Pediatric Sports Medicine Expert Opposes Kids Tackle Football
In an interview with LA84 Foundation’s SportsLetter, Dr. Robert Cantu recommends that parents concerned about the dangers of concussion hold their children out of tackle football until they reach high school age.
Cantu, the chief of neurosurgery and director of the Service of Sports Medicine at Emerson Hospital in Concord, Mass., told SportsLetter that starting “your kid [in tackle football] at the earliest possible age” in youth football does not ensure college-level athletic success. Citing the example of New England Patriot quarterback Tom Brady, who did not play tackle until high school, Cantu noted, “It hasn’t seemed to have hurt his career too much.”
Tackle football before the age of 14 is not the only sport that Dr. Cantu considers dangerous. He also opposes body checking in youth hockey and heading the ball in youth soccer.
“Youngsters have big heads and weak necks,” he said, “and that bobblehead-doll setup puts them at much greater risk for concussion. That’s especially true through ages 5 to 8.”
“I’m a strong supporter of youth sports,” explained Cantu, “but no head trauma is good head trauma. You cannot condition the brain to taking blows. If you subject the brain to enough head trauma, permanent brain damage may happen…the earlier we start accumulating trauma, the more likely we are to have more of it by the time we get to be an adult.”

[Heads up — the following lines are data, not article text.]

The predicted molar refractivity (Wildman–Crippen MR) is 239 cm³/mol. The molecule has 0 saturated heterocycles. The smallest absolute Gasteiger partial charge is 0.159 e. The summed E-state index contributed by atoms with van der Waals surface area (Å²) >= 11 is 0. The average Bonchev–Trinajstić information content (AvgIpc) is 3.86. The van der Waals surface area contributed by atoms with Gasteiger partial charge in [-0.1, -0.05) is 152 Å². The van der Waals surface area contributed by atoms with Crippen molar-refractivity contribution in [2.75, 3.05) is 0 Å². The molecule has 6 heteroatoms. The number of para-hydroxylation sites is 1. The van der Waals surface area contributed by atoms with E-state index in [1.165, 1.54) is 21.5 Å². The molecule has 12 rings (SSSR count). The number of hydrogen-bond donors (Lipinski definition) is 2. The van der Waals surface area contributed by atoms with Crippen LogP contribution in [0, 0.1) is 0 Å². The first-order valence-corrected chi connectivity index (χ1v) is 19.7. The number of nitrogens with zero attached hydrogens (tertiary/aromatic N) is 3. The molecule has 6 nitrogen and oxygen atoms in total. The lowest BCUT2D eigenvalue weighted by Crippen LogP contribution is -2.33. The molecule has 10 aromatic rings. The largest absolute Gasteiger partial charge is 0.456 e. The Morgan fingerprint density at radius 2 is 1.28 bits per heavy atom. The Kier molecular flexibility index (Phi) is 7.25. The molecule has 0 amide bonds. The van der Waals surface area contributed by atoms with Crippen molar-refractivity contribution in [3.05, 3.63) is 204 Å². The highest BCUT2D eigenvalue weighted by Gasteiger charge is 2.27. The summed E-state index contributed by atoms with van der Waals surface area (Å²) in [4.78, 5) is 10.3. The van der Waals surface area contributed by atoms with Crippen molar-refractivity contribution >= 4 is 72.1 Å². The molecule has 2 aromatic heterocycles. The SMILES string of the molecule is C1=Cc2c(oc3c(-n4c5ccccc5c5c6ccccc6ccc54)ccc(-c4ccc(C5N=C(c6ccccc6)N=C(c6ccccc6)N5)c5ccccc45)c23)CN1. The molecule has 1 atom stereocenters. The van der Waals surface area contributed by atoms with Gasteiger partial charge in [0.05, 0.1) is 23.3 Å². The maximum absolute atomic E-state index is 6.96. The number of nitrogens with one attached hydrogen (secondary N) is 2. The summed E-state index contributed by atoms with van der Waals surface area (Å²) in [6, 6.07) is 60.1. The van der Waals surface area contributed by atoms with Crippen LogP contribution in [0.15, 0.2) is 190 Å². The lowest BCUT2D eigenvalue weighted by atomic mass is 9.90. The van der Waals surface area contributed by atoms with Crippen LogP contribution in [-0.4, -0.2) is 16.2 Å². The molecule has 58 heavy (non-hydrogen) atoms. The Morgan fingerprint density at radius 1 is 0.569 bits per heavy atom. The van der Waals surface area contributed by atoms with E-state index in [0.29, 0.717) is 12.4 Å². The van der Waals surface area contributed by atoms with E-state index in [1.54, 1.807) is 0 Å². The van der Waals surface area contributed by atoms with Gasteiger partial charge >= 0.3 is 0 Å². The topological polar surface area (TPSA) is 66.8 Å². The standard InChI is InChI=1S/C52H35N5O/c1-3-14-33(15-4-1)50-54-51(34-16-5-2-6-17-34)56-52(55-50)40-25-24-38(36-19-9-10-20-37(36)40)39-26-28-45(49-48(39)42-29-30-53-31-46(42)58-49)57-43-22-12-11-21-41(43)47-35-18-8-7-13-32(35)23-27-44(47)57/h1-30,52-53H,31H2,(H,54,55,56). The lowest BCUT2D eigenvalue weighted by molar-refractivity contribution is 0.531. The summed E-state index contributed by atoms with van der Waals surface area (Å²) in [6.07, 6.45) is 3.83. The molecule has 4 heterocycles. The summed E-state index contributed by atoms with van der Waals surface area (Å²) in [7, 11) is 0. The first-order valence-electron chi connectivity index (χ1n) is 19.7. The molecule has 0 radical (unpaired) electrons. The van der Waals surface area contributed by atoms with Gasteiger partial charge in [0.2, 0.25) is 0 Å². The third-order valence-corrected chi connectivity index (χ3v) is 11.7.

While acknowledging that improvements in football helmet technology have dramatically reduced fractured skulls and inter-cranial bleeding, Cantu warns that helmets do little to protect against concussions: “That’s because the most injurious acceleration the brain can get is a rotational one, where the head is spun violently. The helmets don’t do very much at all about attenuating those forces.”
Cantu expressed “100 percent” support for the “helmet free” tackling technique developed by Bobby Hosea’s Train ‘Em Up Academy and taught by USA Football, but added that he still advises against children tackling.
Recent developments offer hope, according to Cantu. More than 30 states have passed laws educating parents, coaches and athletes on concussions, and regulating the return of concussed players to practice and competition. The NFL’s most recent collective bargaining agreement reduced the amount of full-contact hitting allowed, and Ivy league football has reduced full-contact practices to two a week in season. He predicted that within five years imaging modalities such as MRI and bio-markers “will be very sensitive to when a concussion has happened” and when it is safe for an athlete to return to sports.
SportsLetter interviewed Cantu about his new book, Concussions and Our Kids: America’s Leading Expert on How to Protect Young Athletes and Keep Sports Safe (Houghton Mifflin Harcourt), co-authored by Mark Hyman.